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Day 1, 6:55 PM June 16, 2007
Its almost 7 o clock and I am tired and feeling a bit queasy. I guess its to be expected, and sitting in front of the computer doesn’t help as the boat rises and falls against the ocean. We are under diesel power so the engine is rumbling away and I have retreated to my cabin in the front of the ship to get some sleep before my night-watch . There was good weather today, but no wind. Tomorrow there are supposed to be 20 ft seas and a raging wind (blowing the wrong direction for us) hitting Cape Town for four days, so rather than delay our departure until after it, we opted to onload extra diesal to take us the 200 or so kilometers north up the coast where good winds should be possible. We hope to reach there tomorrow and then turn left off to St Helena with a strong southeast wind at our backs. It was a gorgeous mid-day depature, marred only by the spring tide which conspired to drop the water level so low in the Granger Bay Marina that we actually ran hard aground for 30 miutes or so before the tide lifted us up off of it. No harm done, according the Andre, so once we were free of the muddy bottom we were on our way. A couple of whales and dolphins were near the exit of the Marina and it pained me not to be able to take pictures, but in the rush to get the sail up and the boat moving there was no time. It felt like we were getting a nice welcome into the ocean, and that’s always good. I am excited about the project, but strangely unhappy too. Partly it was the stress of the days leading up to the departure, and partly the stress of the project. It may also have something to do with my slightly nauseous feeling too… but no fully-fledged sea sickness yet, so crossing my fingers. We have seen large skuas and other ocean birds at sunset, and every so often the lazy flap of a seal or two when they hold their flippers up out of the water as if hailing the boat. I am painfully aware of my inexperience in sailing, but figure that with only three of us to run the whole thing its inevitable that even a blonde like me will learn a thing or two by the end of the voyage. That seems so far away, like the rest of my life will only happen within the confines of this curved hull. Going to sleep now before the time gets away from me and its my turn for a two hour watch. Tomorrow we may hit the trade winds, and by next week we will be in St Helena, a place I have always dreamed of visiting.
Day 2, June 17, 2007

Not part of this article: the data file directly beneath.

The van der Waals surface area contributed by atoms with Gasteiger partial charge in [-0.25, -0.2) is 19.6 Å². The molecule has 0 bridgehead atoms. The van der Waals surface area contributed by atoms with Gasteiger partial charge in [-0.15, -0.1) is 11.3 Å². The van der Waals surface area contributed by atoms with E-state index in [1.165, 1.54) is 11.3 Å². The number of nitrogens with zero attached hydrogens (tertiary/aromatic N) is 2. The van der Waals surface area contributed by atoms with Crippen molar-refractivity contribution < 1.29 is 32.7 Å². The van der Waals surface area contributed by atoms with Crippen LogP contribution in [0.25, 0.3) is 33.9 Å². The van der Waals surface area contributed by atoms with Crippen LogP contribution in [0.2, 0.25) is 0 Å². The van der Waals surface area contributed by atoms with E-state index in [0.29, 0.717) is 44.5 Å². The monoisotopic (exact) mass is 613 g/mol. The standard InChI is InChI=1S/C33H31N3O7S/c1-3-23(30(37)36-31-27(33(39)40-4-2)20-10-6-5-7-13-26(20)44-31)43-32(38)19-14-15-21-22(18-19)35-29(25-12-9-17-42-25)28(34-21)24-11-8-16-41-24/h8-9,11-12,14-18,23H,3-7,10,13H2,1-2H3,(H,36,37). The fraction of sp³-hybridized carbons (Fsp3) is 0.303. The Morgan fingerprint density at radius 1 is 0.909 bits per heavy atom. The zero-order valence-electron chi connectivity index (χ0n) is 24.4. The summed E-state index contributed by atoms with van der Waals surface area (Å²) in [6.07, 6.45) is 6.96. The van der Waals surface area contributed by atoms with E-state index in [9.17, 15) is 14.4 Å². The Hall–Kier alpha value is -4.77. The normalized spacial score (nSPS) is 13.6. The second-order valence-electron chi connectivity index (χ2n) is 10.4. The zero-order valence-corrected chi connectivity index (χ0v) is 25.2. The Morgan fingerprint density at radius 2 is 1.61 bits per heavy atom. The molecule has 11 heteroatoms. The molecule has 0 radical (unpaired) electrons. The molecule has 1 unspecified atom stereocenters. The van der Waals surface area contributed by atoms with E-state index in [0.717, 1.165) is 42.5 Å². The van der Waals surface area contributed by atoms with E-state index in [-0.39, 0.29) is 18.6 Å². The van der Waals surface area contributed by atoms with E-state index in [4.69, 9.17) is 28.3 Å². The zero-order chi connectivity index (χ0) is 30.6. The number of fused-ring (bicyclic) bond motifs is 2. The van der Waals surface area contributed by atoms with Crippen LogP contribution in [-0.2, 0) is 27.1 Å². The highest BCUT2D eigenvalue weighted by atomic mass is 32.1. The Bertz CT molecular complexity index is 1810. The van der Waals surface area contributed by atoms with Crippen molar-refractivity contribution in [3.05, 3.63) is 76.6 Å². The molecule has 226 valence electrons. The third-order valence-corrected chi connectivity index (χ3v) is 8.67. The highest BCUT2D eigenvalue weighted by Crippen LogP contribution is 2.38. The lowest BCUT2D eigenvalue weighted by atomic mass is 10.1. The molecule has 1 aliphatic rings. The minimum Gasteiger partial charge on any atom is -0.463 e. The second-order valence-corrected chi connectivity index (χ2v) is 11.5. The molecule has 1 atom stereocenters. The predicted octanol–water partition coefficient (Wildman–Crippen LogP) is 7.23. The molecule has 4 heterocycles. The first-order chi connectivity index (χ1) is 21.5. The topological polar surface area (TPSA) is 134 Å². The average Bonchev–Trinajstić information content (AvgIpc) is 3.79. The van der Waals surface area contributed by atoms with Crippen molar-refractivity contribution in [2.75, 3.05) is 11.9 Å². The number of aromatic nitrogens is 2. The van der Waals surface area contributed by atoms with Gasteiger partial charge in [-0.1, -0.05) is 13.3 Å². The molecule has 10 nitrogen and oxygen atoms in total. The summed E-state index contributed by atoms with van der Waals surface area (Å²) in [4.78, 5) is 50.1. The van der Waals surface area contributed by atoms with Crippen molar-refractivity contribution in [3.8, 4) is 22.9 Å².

Did my first assisted watch last night from 12 to 2am. The Milky Way was shining so brightly in the sky and Deon an chatted about may thing to a backdrop of shooting stars. One particulary bright one lit up part pf the sky and left a smoke trail as it blazed down. Dawn came late this far south, around 7 30am, and we have been in the same seas all day, only about 130 nautical miles from Cape Town and motor sailing our way up to the trade winds that should start sometime soon. These winds take us strait to St Helena, unlike the winds are in now, from seem to be doing everything but that. The swell is strong, and since its best that we don’t go strait into the waves we are taking an oblique approach which results in a very dizzy circular and bouncing motion that every so often brings down the front of the boat with a violent and disturbing crack. Since my bed is in the front of the boat, I write this from a prone position on a bed that is rising and falling about 3 meters every two seconds. Like unrelenting air turbulence, it gets more alarming the longer it lasts…and we are now one day into it with who knows how many more to go. The day was long, and I am itching to upload the video I have been shooting, but every time I open my computer below, I get very seasick. Otherwise its fine, and I feel much better today. I did manage to get about a third of my editing of the pictures and film done. Maybe more tomorrow! We have seen many frigate birds and petrels but alas, no sign of the great Auk yet. I am waiting for him. Deon and Andre are doing well, but both are showing signs of stress from very little sleep. I cannot stand watch yet in such violent seas, being such a neophyte sailor, so one of them has had to be on the deck every moment for the last 31 hours. Once things calm down, I will be able to assist and things will run much easier I hope. We haven’t been able to cook much, with the boat canted over at about 30 degrees it possible still with our swing oven but very uncomfortable. Instead we have been pies, bagels and cream cheese and some fruit. I am a big eater, but I have to admit- to the amazement of my friends reading this, that I have lost my appetite for the moment. Another lurch…its like swinging in a very large swing, very very high. It was gorgeous to be out here today, even with the rain squalls there was also sun and a brilliant moon set just after the sun went down. Deon is on deck right now, the wind is howling like you cant believe through the rigging and it looks like its going to get uglier before it gets any better.